In the lower left corner of this tall and narrow print two silohettes appear near a small dock. The surface of a pond stretches out behind them, filling much of the pictorial space. The dark form of a house with a traingular, mountain shapped roof rests in the upper register of the print. The lit windows from the house reflect in the calm yet slightly wavy pond.
Complete Illustrations of Yoshiwara Parodies of Kabuki: Courtesans of the Matsubaya (Seirô kabuki yatsushiga tsukushi: Matsubaya no uchi)
This triptych shows courtesans in a garden of Yoshiwara under flowering trees. The inscribed names allow us to identify the women as courtesans of the Matsubaya House, centered on the grand courtesan Yoso’oi (in the central triptych, with the dragon-design obi). Flanking her on either side are two shinzô apprentices, and at the right, two kamuro or child attendants.
The courtesans at left interact with a puppet of the actor Ichikawa Danjûrô VI in his role as Sukeroku. The bearded older man in the center is the villain Hige no Ikyû, Sukeroku’s rival for the affections of the courtesan Agemaki.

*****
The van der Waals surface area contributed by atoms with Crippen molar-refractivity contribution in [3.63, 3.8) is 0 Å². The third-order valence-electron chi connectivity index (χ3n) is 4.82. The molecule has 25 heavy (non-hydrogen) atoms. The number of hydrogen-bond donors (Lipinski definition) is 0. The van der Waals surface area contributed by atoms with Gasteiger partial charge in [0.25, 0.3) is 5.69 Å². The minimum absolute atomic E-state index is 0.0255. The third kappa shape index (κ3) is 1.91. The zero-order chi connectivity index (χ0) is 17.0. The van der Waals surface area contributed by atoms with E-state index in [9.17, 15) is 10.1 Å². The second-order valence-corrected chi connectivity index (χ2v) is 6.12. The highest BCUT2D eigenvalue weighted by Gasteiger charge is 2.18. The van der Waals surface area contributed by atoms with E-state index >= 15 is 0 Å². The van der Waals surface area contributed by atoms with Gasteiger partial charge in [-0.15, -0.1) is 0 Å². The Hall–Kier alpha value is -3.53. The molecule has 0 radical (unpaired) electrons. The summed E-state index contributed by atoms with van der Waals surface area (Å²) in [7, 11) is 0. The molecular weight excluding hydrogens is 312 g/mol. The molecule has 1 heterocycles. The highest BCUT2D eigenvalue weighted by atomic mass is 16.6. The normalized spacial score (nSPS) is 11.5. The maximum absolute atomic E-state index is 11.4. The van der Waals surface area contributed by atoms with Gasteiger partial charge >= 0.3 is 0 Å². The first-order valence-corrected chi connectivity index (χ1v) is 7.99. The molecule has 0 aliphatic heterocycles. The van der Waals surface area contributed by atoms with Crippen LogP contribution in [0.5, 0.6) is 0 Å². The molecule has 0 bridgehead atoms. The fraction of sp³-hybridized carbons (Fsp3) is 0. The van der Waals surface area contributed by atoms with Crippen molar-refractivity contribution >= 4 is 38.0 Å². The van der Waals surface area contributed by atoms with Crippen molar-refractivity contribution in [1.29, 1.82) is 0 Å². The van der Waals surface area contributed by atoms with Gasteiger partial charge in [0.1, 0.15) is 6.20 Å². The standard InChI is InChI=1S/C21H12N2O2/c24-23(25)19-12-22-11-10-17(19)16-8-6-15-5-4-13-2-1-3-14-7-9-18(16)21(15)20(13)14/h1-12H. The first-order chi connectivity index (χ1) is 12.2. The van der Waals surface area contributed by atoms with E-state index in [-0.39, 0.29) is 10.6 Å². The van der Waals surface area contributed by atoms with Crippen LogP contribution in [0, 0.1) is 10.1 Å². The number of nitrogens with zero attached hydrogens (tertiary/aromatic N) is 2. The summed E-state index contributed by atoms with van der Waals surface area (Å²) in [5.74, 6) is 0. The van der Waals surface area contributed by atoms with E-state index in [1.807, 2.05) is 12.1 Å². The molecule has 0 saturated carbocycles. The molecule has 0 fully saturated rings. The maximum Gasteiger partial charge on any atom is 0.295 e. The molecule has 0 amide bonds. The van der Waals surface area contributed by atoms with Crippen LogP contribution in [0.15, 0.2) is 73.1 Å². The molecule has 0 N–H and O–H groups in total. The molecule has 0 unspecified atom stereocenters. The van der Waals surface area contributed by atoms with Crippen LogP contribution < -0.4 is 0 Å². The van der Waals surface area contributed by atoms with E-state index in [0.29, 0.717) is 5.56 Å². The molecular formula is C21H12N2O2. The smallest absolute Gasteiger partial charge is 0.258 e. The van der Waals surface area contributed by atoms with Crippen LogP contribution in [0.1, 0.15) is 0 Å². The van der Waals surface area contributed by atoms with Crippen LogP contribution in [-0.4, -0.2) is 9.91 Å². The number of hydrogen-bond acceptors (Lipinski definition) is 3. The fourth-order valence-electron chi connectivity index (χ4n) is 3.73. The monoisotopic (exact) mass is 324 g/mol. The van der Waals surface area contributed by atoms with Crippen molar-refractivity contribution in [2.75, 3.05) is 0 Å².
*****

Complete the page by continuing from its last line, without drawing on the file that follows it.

Artist Life Dates
Object Creation Date
Medium and Support
oban (large size) nishiki-e (full-color woodblock print) on paper, triptych
Guru Dragpo Votive Plaque, in the shape of a lotus petal
Artist Unknown, Tibet or Nepal
A bas-relief carving made of bone and in the shape of a lotus petal, depicting a wrathful guardian of the Tibetan Buddhist faith. At the base of the "petal" are the tops of mountains, with the waves of the sea visible between them; in the rounded part of the "petal," a border of flames encircles a dynamic image of the bodhisattva Vajrapani in his wrathful form. The background behind Vajrapani is incised with closely spaced wavy lines, again suggesting flames.
A bas-relief carving made of bone and in the shape of a lotus petal, depicting Pehar, a guardian of the Tibetan Buddhist faith, in wrathful form. At the base of the "petal" are the tops of mountains, with the waves of the sea visible between them; in the rounded part of the "petal," a border of flames encircles a dynamic image of Pehar, his garments flowing in the wind as he rides on a snow lion. The background behind Pehar is incised with closely spaced wavy lines, again suggesting flames.
Bodhisattva Amoghapasa (Avalokitesvara of the never-empty noose)
A small bronze figure of Amoghapasa, a Buddhist deity, made by the cire perdue (lost wax) casting method. The challenge to the caster is this case is the top-heaviness of the piece caused by the iconographical requirement for the image to have eight arms; in at attempt to provide some support, he arranging floating scarves to drape all the way to the lotus pedestal.